The UK spy agency GCHQ says it doesn't need a warrant to intercept and store all UK social media traffic, search history and webmail because it is headed offshore, so it's "foreign communications". It had kept this interpretation of English and Welsh law a secret until now, and only revealed it after a protracted legal battle with the excellent people at Privacy International and six other civil liberties groups, including Amnesty International, and ACLU.

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Anti-forensic mobile OS gets your phone to lie for you

In Android Anti-forensics: Modifying CyanogenMod Karl-Johan Karlsson and William Bradley Glisson present a version of the Cyanogenmod alternate operating system for Android devices, modified so that it generates plausible false data to foil forensic analysis by law enforcement. The idea is to create a mobile phone that "lies" for you so that adversaries who coerce you into letting them take a copy of its data can't find out where you've been, who you've been talking to, or what you've been talking about.

I'm interested in this project but wonder about how to make it practical for daily use. Presently, it maintains a hidden set of true data, and a trick set of false data intended to be fetched by forensic tools. Presumably, this only works until the forensic tools are modified to spot the real data. But you can conceptually imagine a phone that maintains a normal address book and SMS history, etc -- all the things that are useful to have in daily use -- but that, on a certain signal (say, when an alternate unlock code is entered, or after a certain number of failed unlock attempts) scrubs all that and replaces it with plausible deniability data.

Obviously, this kind of thing doesn't work against state-level actors who can subpoena (or coerce) your location data and call history from your carrier, but those people don't need to seize your phone in the first place.

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Podcast: News from the future for Wired UK

Here's a reading (MP3) of a short story I wrote for the July, 2014 issue of Wired UK in the form of a news dispatch from the year 2024 -- specifically, a parliamentary sketch from a raucous Prime Minister's Question Time where a desperate issue of computer security rears its head:

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Canadian Supreme Court's landmark privacy ruling

The Supreme Court of Canada's ruling in R. v. Spencer sets an amazing precedent for privacy that not only reforms the worst practices of Canadian ISPs and telcos; it also annihilates the Tories' plans to weaken Canadian privacy law into insignificance. The Supremes unanimously held that the longstanding practice of carriers voluntarily handing over subscriber data to cops and government agencies without a warrant was unconstitutional.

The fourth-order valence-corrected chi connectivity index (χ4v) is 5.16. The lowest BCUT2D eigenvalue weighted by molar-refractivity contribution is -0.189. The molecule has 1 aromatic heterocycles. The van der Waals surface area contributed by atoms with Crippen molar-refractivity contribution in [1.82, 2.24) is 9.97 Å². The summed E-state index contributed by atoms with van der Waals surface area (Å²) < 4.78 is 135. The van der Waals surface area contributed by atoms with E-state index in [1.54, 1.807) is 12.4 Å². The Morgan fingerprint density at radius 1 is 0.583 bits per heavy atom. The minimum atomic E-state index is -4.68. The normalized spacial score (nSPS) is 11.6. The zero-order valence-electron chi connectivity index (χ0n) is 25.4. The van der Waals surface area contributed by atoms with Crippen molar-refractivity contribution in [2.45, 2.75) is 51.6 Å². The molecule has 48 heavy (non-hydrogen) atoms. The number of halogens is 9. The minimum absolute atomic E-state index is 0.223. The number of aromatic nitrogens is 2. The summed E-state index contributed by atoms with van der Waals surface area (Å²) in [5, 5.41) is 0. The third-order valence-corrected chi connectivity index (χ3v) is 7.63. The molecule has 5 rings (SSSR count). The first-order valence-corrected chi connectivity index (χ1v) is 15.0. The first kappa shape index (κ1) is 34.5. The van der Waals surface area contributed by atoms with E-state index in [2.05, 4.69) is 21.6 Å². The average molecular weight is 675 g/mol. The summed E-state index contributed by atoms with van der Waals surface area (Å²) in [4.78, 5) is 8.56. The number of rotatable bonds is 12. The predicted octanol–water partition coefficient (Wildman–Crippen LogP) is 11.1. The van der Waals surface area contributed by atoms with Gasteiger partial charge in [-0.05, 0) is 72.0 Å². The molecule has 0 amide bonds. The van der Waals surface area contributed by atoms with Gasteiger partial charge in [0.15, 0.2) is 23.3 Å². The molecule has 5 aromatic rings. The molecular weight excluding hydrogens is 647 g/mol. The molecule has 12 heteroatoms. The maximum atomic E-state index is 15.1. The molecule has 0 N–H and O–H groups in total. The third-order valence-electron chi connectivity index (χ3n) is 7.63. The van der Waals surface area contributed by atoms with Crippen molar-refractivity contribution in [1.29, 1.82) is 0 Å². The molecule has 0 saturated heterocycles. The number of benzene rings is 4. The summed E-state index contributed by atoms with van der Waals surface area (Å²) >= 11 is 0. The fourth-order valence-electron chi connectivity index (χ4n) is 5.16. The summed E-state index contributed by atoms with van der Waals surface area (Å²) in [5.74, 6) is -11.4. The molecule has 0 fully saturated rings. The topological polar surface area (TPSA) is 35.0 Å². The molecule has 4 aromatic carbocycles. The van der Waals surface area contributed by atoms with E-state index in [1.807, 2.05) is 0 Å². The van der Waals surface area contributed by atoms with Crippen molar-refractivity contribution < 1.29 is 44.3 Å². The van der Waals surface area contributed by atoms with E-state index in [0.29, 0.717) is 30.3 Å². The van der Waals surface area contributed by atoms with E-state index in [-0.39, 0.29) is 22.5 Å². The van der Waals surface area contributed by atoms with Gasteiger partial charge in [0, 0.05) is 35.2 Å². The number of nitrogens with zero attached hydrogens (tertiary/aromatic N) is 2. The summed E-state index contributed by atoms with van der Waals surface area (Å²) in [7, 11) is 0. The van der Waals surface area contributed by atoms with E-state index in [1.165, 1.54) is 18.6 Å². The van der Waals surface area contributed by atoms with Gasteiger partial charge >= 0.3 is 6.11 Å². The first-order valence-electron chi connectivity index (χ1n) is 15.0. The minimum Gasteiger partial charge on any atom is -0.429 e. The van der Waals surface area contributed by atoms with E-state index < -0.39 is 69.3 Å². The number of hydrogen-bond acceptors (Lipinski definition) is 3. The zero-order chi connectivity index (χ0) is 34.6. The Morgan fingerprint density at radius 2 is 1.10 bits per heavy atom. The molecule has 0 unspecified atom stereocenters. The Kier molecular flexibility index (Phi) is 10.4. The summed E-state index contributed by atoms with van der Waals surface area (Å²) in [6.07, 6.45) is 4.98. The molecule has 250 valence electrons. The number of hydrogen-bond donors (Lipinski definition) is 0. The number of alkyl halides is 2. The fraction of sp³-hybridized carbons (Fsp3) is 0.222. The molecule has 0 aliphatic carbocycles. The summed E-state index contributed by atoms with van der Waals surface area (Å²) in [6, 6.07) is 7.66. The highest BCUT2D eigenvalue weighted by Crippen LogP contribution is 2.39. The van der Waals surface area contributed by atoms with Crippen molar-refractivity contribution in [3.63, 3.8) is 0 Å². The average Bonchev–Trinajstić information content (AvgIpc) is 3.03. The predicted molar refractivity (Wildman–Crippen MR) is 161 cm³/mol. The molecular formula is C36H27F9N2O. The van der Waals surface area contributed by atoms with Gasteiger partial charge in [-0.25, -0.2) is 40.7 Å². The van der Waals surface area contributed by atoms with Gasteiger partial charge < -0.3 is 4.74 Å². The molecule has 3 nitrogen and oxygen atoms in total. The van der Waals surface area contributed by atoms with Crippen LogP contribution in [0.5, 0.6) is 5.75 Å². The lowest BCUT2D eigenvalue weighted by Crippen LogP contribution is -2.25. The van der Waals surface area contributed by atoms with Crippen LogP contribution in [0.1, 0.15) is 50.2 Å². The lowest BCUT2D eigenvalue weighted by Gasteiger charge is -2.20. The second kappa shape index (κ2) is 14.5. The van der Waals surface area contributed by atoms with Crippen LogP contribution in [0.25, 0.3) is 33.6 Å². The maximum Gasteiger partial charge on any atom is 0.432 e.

The court's decision, written by Harper appointed Justice Thomas Cromwell, takes a nuanced view of privacy, and upholds the importance of anonymity as part of the protected right to privacy.

The Harper government is currently pushing two surveillance bills, C-13 and S-4, which would radically expand the practice of "voluntary" disclosure of subscriber data without a warrant. As Michael Geist writes in an excellent explainer, these bills are almost certainly unconstitutional under this ruling and are likely to die or be substantially reformed.

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US Marshals raid Florida cops to prevent release of records of "stingray" surveillance


US Marshals swept into the offices of police in Sarasota, Florida to whisk away records related to operation of "stingray" surveillance tools that the ACLU had requested. The records detailed the farcically low standard for judicial permission to use a stingray (which captures information about the movements, communications and identities of all the people using mobile phones in range of them), and is part of a wider inquiry to their use without a warrant at all -- at least 200 Florida stingray deployments were undertaken without judicial oversight because the police had signed a nondisclosure agreement with the device's manufacturer and they decided that this meant they didn't have to get warrants anymore.

The ACLU has seen a lot of shenanigans in respect of its campaign to document the use and abuse of stingrays, but this is a cake-taker: "We’ve seen our fair share of federal government attempts to keep records about stingrays secret, but we’ve never seen an actual physical raid on state records in order to conceal them from public view."

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Warrantless spying makes spying-with-a-warrant impossible

Tim Bray's taxonomy of privacy levels makes a compact and compelling argument that the existence of warrantless spying and security sabotage is what drives people to adopt cryptographic techniques that can't be broken even with a warrant. Cory 1